Is the relinquishment of the trial by jury and the liberty of the press necessary for your liberty? Will the abandonment of your most sacred rights tend to the security of your liberty? Liberty, the greatest of all earthly blessings--give us that precious jewel, and you may take everything else! ...Guard with jealous attention the public liberty. Suspect everyone who approaches that jewel.

In one sense, these observations are compelling because they define the core of what our country is supposed to be. But in another sense, they don't matter, because our Government is controlled by people and their followers who literally don't understand and, worse, simply do not believe in the defining values and principles of America. They know that this bill is a seizure of the most un-American powers imaginable, but their allegiance is to the acquisition of unlimited power and nothing else.

It was taken as an article of faith by Beltway Democrats that Americans want to relinquish these protections and radically change our system of government in the name of terrorism, so no political figures of national significance really tried to convince them they ought not to. We'll never really know whether Americans really wanted to do this or not because the debate was never engaged. It was ceded.

And as a result, we are now about to vest in the President the power to order anyone -- U.S. citizen, resident alien or foreign national -- detained indefinitely in a military prison regardless of where they are -- U.S. soil or outside of the country. American detainees are cut off from any meaningful judicial review and everyone else is cut off completely. They can be subject to torture with no recourse, and all of this happens on the unchecked say-so of the administration. Really, what could be more significant than this?

UPDATE: Via Atrios, several noteworthy items: (i) One of the country's most stalwart defenders of our constitutional values, Sen. Russ Feingold, announces on the Senate floor his opposition to the torture/detention bill for all of the right reasons; (ii) Sen. Chris Dodd's prepared remarks announcing his opposition to the bill are here; and (iii) The Washington Post's Dan Froomkin unsurprisingly recognizes the significance of this debate: "Today's Senate vote on President Bush's detainee legislation . . . marks a defining moment for this nation."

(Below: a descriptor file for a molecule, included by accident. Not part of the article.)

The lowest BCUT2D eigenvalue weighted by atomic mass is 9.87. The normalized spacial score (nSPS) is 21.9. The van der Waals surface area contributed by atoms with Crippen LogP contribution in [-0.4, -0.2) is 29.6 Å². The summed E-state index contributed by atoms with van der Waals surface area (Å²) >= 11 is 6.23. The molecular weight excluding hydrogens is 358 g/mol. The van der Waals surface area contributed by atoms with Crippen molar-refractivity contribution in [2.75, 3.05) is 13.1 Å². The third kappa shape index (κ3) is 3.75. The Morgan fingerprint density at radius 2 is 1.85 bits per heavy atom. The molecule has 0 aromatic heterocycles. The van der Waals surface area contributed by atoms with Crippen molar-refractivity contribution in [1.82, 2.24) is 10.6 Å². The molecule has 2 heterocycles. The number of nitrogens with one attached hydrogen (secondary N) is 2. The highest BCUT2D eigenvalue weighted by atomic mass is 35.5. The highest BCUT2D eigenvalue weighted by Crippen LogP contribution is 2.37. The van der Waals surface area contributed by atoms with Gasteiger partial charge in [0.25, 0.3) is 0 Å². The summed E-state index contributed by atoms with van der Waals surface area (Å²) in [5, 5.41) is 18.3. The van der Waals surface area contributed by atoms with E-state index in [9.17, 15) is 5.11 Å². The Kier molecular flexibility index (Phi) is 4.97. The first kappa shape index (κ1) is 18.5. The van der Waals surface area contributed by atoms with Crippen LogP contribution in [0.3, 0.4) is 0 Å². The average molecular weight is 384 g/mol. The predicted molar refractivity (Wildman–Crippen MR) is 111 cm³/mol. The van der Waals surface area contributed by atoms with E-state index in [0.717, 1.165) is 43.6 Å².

Additionally, John Kerry and Tom Harkin will also vote against the bill. The Senate "debate" can be watched on C-SPAN here. Sen. Rockefeller is speaking now.

UPDATE II: The Specter amendment to provide the right of habeas corpus (in essence, judicial review) to detainees failed by a vote of 48-51, which means detainees will be completely prohibited from challenging the validity of their detention before any tribunal of any kind.

Whenever one watches one of these Senate debates, it becomes so viscerally clear just how dishonest and reprehensible so many of these Senators are. I just watched Sen. Kit Bond say that the President was absolutely right to invade Iraq because it was -- and I'm quoting -- "a hotbed of terrorism." He also said that Democrats were to blame for the lack of intelligence oversight because they insisted on such a frivolous investigation into how and why we went to war based on completely false pretenses.

After that, Sen. Pete Dominici spat out one banal, moronic slogan after the next, and said that we can't possibly allow detainees to access our courts because it would "clog the courts" -- a completely idiotic assertion given the number of petitions there would be as compared to the overall caseload. It is better to allow the President to imprison people for life with no hope of ever proving one's innocence because to allow them to go to court would create lots of administrative burdens. The blind loyalty to the President of Republicans in Congress is limitless -- there is no presidential power they would meaningfully oppose. People who genuinely favor this bill are craven, hollow and un-American followers.